On Christmas Day, I deactivated my Facebook. I’d been thinking about it for a really long time, and on Christmas Day, spurred on by Robert’s escape from Facebook and a feeling of being totally over it, I called Brooke and made her an admin for the litmag page, and then I clicked deactivate.
My utter hatred of Facebook is no secret, but it does make organising uni life much easier. Photos of nights out go up on Facebook, messages of postponed classes are sent via Facebook, and notifications of seminars and events pop up on Facebook. Add to that the hilarious group chat with my blogging babes, and the fact that I’m living in Scotland whilst all of my family and tons of my friends are still in Essex, and it makes it kind of difficult to leave. But, I’m not at uni anymore, so that takes that whole aspect of it away. And you can’t actually delete your Facebook page, only deactivate it. And I’m on Spotify and Goodreads, and I use Facebook to login to them, so technically, I was only actually “deactivated” for about a week. Ha. I’ve logged in a couple of times since Christmas Day, to check in on Severine’s Facebook page and to send congratulations on the birth of a friends baby.
Honestly, I’m not missing it at all. I’m so much happier without it. I’m not frustrated at seeing constant updates of people whining about things that really don’t matter; I don’t have any part in any Facebook dramas; I have to make the effort to actually talk to people I want to interact with. And there’s the important bit, I think. In my experience, Facebook is only capable of the most superficial relationships. It’s too easy to click LIKE on a photo or a status and feel like that counts as maintaining a friendship, that that counts as actual interaction with someone. Then there’s the Fear. Yup, FOMO. Here’s a fact: FOMO is bullshit. It doesn’t actually exist outside of Facebook. Want to know what your friend is up to? Call them. Text them. Email them. Make lunch plans. Make Saturday night party plans. You don’t actually need Facebook. Yes, you’ll have to make more effort, but you should. No Facebook means actually maintaining meaningful relationships with people, and it means that you might have to find out about events and stuff in other places, but it’s not that difficult.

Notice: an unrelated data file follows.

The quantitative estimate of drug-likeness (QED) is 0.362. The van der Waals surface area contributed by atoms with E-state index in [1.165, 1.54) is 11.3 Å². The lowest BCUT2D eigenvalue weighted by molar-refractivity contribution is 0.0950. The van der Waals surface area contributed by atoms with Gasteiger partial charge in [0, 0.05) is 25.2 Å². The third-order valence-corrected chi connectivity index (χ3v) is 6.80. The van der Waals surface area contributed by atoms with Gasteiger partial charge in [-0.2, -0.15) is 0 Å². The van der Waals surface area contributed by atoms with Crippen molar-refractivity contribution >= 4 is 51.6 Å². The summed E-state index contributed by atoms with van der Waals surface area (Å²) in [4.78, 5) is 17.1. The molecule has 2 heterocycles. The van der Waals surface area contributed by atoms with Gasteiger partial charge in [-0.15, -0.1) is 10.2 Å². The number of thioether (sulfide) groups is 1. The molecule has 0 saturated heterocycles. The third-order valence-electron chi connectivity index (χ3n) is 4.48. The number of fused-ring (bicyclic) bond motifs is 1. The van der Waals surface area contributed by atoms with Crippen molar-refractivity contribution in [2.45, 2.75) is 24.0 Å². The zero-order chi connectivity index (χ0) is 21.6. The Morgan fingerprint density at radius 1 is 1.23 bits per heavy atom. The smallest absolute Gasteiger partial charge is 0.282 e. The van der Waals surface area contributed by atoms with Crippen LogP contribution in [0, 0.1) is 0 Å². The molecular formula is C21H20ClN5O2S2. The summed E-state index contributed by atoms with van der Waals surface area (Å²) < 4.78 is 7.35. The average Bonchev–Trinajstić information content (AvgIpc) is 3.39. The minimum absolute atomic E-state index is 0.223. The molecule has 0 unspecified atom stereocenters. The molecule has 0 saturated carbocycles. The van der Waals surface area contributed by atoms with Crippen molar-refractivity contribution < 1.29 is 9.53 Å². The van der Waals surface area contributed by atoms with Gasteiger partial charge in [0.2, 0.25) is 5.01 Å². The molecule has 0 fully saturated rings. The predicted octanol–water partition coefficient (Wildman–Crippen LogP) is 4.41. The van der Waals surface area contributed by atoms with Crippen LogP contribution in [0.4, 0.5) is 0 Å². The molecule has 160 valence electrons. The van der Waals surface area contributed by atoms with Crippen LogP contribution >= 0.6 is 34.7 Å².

I’m still on Twitter, and Instagram, and I have far more valuable interactions with people in both of those places. I have a hilarious Whataspp group conversation with Dave, Palvashay, Madden, and Francis, which pretty much consists of woke-up-like-dis selfies and pictures of our pets and our dinners. I love them, and that group chat makes me so happy. It’s a genuine way of us all keeping in touch, and sending ridiculous messages when all five of us are in different timezones, dotted about in different countries all over the world.
To steal the summary from Neil Scott’s perfect article, “9 reasons why I am not on Facebook”; Facebook is bad for humans, bad for the web, and the world would be a better place without it.
Bye Facebook, I don’t think I’ll be back.
(image from google search results)